Though many would call Christianity a religion, the Bible doesn’t use that word except somewhat sarcastically when James addresses the hypocrisy of those who claim to be religious but are not controlling their tongues, taking care of widows and orphans, or staying unpolluted from the world. (James 1:26-27) You see pressing the will, as religion does, has little power, but the gospel has dynamite power, the power of the life of God in us. James puts it like this:
Salvation, we must realize is bigger than rescuing us from guilt, but also from the power of sin. And that’s what we are going to ponder and practice this Lent, all the way up to Resurrection Sunday, when we celebrate that risen LIFE!
A. What did J. D. Grear mean when he said “the gospel is the whole pool?”
B. There are three ways of life: Religion, Irreligion, and the Gospel. Explain each with an illustration.
C. Why does religion lack power? Why does the gospel have power?
D. What other comments do you have on the above?
Tuesday: “I AM ACCEPTED THEREFORE I OBEY”
Debbie is a life transformed by the power of the gospel. Though her story began before the foundation of the world, her husband Ron says, “This all started with pickle ball.” My friend Twila and I play pickle ball (sort of an indoor tennis that is less rigorous) and have been befriending people there. Debbie was one.
Debbie came to one of my retreats and approached me afterwards: “Why can’t I stop crying when you talk?”
I smiled. “I think God must be wooing you, Debbie.”
“I think He is!”
Then she came to our Bible study. I could see that she was as close to the light of new life as a baby in a birth canal. But like that baby, she was feeling pressure! As we studied the first chapter of John she said, “My head hurts. How could Jesus have been born at Christmas and yet have always existed?”
A few weeks later I invited Debbie and her husband Ron over for dinner. At one point, Ron, a big man who works with FEMA in disaster relief, leaned over the kitchen counter and pointed a finger at me:
“What you have been teaching my wife is not what I have heard in church all my life.”
“How is it different, Ron?”
“You told her that if she trusts in what Jesus did for her at the cross that she will be forgiven and go to heaven.”
“Yes, that’s true.”
“So she doesn’t have to be good?”
“Religion teaches us we need to be good to be accepted by God. But Christianity is different than the world religions. It says there is no way we can be good enough to gain favor with a holy God. Therefore Jesus paid the price for our sin at the cross.”
“That’s too easy.” Ron shook his head and gripped his hands together in frustration on the counter.
Moved with compassion, I covered his hands with mine. “Ron – that’s why they call the gospel amazing grace.”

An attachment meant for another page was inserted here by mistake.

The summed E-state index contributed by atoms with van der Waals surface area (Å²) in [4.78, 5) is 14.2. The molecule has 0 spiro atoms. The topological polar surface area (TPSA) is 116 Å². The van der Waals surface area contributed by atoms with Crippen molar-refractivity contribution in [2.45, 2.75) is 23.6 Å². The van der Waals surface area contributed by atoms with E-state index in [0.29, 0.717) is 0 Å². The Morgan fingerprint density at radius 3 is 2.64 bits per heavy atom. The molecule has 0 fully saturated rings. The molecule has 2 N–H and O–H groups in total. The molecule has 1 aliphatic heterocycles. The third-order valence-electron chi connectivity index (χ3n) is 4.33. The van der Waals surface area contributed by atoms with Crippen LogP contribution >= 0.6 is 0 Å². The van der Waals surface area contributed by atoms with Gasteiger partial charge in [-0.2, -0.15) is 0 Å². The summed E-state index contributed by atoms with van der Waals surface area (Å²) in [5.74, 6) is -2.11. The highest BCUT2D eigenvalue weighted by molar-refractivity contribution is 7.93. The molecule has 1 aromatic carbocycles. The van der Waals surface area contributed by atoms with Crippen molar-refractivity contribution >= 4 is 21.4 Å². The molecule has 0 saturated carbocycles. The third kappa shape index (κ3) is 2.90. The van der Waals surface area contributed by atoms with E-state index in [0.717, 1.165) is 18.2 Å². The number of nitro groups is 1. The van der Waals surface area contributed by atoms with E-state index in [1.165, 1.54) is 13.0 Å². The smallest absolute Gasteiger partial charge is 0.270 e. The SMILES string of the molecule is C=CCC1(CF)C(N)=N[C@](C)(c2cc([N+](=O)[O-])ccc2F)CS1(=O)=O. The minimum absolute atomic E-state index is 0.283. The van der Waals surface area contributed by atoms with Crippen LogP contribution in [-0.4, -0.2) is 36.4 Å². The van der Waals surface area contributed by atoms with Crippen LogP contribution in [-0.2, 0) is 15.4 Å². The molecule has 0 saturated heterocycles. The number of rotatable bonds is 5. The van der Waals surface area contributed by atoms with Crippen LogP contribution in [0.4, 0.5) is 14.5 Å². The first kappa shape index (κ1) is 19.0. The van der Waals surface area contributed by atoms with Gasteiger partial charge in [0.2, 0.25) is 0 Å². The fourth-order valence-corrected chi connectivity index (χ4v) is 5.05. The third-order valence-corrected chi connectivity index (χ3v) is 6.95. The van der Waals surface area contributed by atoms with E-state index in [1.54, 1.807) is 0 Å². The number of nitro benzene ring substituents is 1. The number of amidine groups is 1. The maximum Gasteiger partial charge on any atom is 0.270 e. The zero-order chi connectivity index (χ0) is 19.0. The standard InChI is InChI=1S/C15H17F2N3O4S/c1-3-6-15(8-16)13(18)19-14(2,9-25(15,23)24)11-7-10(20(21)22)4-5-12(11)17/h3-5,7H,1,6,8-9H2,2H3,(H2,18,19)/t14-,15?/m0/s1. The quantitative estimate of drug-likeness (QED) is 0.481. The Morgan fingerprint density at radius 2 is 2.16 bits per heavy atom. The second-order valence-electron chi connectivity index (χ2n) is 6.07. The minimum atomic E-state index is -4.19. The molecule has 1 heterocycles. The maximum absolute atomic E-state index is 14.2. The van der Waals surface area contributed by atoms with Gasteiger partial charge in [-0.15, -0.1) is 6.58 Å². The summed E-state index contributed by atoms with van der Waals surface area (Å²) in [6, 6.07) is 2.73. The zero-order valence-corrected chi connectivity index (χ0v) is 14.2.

|I obey, therefore I’m accepted.||I’m accepted, therefore I obey.|
4. Perhaps the most famous verse in the Bible is John 3:16. What does it say and how does this express the amazing grace of the gospel?
Debbie and Ron were confused because they had had false teaching in their past. They began to search the Scriptures to see what it taught. This is so important, for just as there were false teachers in Jesus’ day, there are false teachers today. Jesus said to be careful of them, for they are blind leaders of the blind. “And if the blind lead the blind, both will fall into the pit.” (Matthew 15:14) Usually these leaders think they are of God, but they are not. Today you’ll get a taste of a typical argument between Jesus and the Pharisees.
5. Read John 8:39-44
A. Why did the Pharisees think they were in?(39)
B. How does Jesus refute their claim in verses 40-41?
C. What is a crucial characteristic of children of God according to verse 42?
D. Why, according to verses 43 to 47, are the Pharisees resisting the truth? Find all you can.
ASH WEDNESDAY: MY IDENTITY IS AS A BELOVED CHILD OF GOD
6. What thoughts do you have on this Lent — on how you might begin to better press into Christ? (If you haven’t prayed about it, do so now, being still before Him. Some find it helpful to choose the same time and place each day to meet with Him. Some find it helpful to read an edifying book. Some find it helpful to give something up, and use that time or hunger to turn to Christ.) I suggest keeping it simple but following through.
Two other differences between religion and the gospel are:
|When I am criticized, I am furious||When I am criticized, I struggle,|
|or devastated, because it is critical||but it is not essential for me to|
|that I think of myself as a “good||think of myself as a “good person.”|